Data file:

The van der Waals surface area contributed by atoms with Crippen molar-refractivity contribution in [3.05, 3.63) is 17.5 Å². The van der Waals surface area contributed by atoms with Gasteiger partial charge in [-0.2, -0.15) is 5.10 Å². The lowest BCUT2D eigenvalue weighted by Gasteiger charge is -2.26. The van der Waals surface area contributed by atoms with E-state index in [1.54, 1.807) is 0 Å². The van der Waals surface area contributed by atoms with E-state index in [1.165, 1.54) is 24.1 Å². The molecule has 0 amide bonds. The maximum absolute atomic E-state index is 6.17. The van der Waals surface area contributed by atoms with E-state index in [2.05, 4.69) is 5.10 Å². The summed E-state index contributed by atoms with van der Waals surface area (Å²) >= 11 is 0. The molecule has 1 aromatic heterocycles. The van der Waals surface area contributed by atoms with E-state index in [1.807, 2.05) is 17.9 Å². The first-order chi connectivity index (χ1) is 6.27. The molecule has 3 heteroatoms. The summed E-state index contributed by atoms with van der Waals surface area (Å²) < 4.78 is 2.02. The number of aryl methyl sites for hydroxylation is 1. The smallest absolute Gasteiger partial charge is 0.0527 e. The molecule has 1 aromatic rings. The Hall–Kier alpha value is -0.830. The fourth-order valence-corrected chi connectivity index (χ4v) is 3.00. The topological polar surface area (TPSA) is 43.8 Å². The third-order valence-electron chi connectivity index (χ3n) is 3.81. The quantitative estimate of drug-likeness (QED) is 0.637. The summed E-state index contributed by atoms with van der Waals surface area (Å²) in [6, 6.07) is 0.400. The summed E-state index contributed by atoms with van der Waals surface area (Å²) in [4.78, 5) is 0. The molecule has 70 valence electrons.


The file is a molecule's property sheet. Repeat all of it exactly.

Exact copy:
The van der Waals surface area contributed by atoms with Crippen molar-refractivity contribution in [3.05, 3.63) is 17.5 Å². The van der Waals surface area contributed by atoms with Gasteiger partial charge in [-0.2, -0.15) is 5.10 Å². The lowest BCUT2D eigenvalue weighted by Gasteiger charge is -2.26. The van der Waals surface area contributed by atoms with E-state index in [1.54, 1.807) is 0 Å². The van der Waals surface area contributed by atoms with E-state index in [1.165, 1.54) is 24.1 Å². The molecule has 0 amide bonds. The maximum absolute atomic E-state index is 6.17. The van der Waals surface area contributed by atoms with E-state index in [2.05, 4.69) is 5.10 Å². The summed E-state index contributed by atoms with van der Waals surface area (Å²) >= 11 is 0. The molecule has 1 aromatic heterocycles. The van der Waals surface area contributed by atoms with E-state index in [1.807, 2.05) is 17.9 Å². The first-order chi connectivity index (χ1) is 6.27. The molecule has 3 heteroatoms. The summed E-state index contributed by atoms with van der Waals surface area (Å²) < 4.78 is 2.02. The number of aryl methyl sites for hydroxylation is 1. The smallest absolute Gasteiger partial charge is 0.0527 e. The molecule has 1 aromatic rings. The Hall–Kier alpha value is -0.830. The fourth-order valence-corrected chi connectivity index (χ4v) is 3.00. The topological polar surface area (TPSA) is 43.8 Å². The third-order valence-electron chi connectivity index (χ3n) is 3.81. The quantitative estimate of drug-likeness (QED) is 0.637. The summed E-state index contributed by atoms with van der Waals surface area (Å²) in [6, 6.07) is 0.400. The summed E-state index contributed by atoms with van der Waals surface area (Å²) in [4.78, 5) is 0. The molecule has 70 valence electrons.